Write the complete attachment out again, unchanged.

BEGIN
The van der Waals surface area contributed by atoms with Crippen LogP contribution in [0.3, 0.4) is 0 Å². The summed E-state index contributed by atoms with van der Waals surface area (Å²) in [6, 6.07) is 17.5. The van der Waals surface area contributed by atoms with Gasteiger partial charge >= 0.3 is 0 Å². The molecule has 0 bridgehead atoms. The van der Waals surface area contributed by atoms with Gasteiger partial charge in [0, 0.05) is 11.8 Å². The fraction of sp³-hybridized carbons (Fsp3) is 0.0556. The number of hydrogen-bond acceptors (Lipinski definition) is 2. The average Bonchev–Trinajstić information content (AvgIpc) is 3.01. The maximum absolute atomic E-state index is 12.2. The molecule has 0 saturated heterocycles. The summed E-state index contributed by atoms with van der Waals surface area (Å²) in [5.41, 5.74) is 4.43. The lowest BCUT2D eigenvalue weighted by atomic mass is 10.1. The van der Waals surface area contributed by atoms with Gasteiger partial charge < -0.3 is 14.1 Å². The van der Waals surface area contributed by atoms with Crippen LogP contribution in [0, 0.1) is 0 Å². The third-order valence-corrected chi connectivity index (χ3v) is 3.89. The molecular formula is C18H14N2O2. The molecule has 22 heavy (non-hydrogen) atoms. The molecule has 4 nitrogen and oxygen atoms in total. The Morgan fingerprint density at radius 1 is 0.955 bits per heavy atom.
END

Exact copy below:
The van der Waals surface area contributed by atoms with Crippen LogP contribution in [0.3, 0.4) is 0 Å². The summed E-state index contributed by atoms with van der Waals surface area (Å²) in [6, 6.07) is 17.5. The van der Waals surface area contributed by atoms with Gasteiger partial charge >= 0.3 is 0 Å². The molecule has 0 bridgehead atoms. The van der Waals surface area contributed by atoms with Gasteiger partial charge in [0, 0.05) is 11.8 Å². The fraction of sp³-hybridized carbons (Fsp3) is 0.0556. The number of hydrogen-bond acceptors (Lipinski definition) is 2. The average Bonchev–Trinajstić information content (AvgIpc) is 3.01. The maximum absolute atomic E-state index is 12.2. The molecule has 0 saturated heterocycles. The summed E-state index contributed by atoms with van der Waals surface area (Å²) in [5.41, 5.74) is 4.43. The lowest BCUT2D eigenvalue weighted by atomic mass is 10.1. The van der Waals surface area contributed by atoms with Gasteiger partial charge < -0.3 is 14.1 Å². The van der Waals surface area contributed by atoms with Crippen LogP contribution in [0, 0.1) is 0 Å². The third-order valence-corrected chi connectivity index (χ3v) is 3.89. The molecular formula is C18H14N2O2. The molecule has 22 heavy (non-hydrogen) atoms. The molecule has 4 nitrogen and oxygen atoms in total. The Morgan fingerprint density at radius 1 is 0.955 bits per heavy atom.